PostgreSQL is the World’s most advanced Open Source Relational Database. The interview series “PostgreSQL Person of the Week” presents the people who make the project what it is today. Read all interviews here.
Please tell us about yourself, your hobbies and where you are from.
I am currently living in and am originally from Portland, Oregon. I am working for 2ndQuadrant who provides a range of Postgres products and services. I’ve taken up a variety of hobbies over the years. A couple of my favorites are medium and large format photography, and crocheting stuffed animals. You may be familiar with one particularly cute little elephant endearingly named Chelnik by Gabrielle Roth.
When did you start using PostgreSQL, and why?
I started using PostgreSQL because of work.
My career started with an internship and then full-time work at Sequent Computer Systems, after which IBM had acquired Sequent. I was then contracted out to the Open Source Development Labs (OSDL) through IBM, before being laid off and shortly hiring on directly at the OSDL.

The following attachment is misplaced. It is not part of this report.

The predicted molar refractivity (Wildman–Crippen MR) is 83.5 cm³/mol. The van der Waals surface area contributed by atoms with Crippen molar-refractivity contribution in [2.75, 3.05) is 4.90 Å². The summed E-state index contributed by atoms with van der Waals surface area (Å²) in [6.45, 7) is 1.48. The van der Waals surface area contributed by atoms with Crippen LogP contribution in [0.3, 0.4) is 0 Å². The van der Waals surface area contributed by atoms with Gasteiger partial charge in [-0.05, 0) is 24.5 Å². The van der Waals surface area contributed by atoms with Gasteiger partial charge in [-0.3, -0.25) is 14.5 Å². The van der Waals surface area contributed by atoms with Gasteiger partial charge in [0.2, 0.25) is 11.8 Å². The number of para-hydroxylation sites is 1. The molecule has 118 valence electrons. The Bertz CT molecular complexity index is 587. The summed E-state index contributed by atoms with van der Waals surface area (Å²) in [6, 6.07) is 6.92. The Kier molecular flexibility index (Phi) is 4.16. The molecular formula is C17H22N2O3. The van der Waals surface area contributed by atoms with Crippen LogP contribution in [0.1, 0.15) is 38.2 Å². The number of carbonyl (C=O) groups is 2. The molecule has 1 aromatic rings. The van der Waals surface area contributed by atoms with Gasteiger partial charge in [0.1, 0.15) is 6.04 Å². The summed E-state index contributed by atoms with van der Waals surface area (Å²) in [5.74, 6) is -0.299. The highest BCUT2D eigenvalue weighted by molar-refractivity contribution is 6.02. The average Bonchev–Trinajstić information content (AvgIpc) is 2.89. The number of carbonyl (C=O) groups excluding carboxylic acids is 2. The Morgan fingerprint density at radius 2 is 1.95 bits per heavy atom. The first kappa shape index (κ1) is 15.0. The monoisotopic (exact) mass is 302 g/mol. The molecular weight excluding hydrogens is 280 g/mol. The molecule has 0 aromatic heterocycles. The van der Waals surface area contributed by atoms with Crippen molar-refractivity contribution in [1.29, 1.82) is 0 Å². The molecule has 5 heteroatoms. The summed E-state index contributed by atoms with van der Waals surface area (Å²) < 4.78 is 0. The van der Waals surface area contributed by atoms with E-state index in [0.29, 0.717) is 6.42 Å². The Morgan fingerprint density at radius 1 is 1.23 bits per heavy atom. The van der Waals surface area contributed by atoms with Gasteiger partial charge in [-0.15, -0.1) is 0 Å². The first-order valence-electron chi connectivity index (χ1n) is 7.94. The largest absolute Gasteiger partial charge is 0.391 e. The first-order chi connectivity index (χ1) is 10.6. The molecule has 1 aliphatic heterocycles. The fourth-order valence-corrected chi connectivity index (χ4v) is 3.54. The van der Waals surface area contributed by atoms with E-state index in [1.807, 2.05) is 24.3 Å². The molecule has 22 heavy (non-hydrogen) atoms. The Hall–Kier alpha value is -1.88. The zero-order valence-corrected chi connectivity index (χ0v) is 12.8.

Throughout those initial years I worked on developing and publishing TPC benchmarks at Sequent and IBM. When I got involved at the OSDL, they wanted to show where a completely open source solution based on Linux stood in the database world by using TPC derived workloads. We started with SAP DB, its name at the time, but we weren’t able to get enough traction with them and began to look at other open source database management systems.
And that led me to Postgres.
How do you contribute to PostgreSQL? Any contributions to PostgreSQL which do not involve writing code?
My contributions have changed and varied over the years.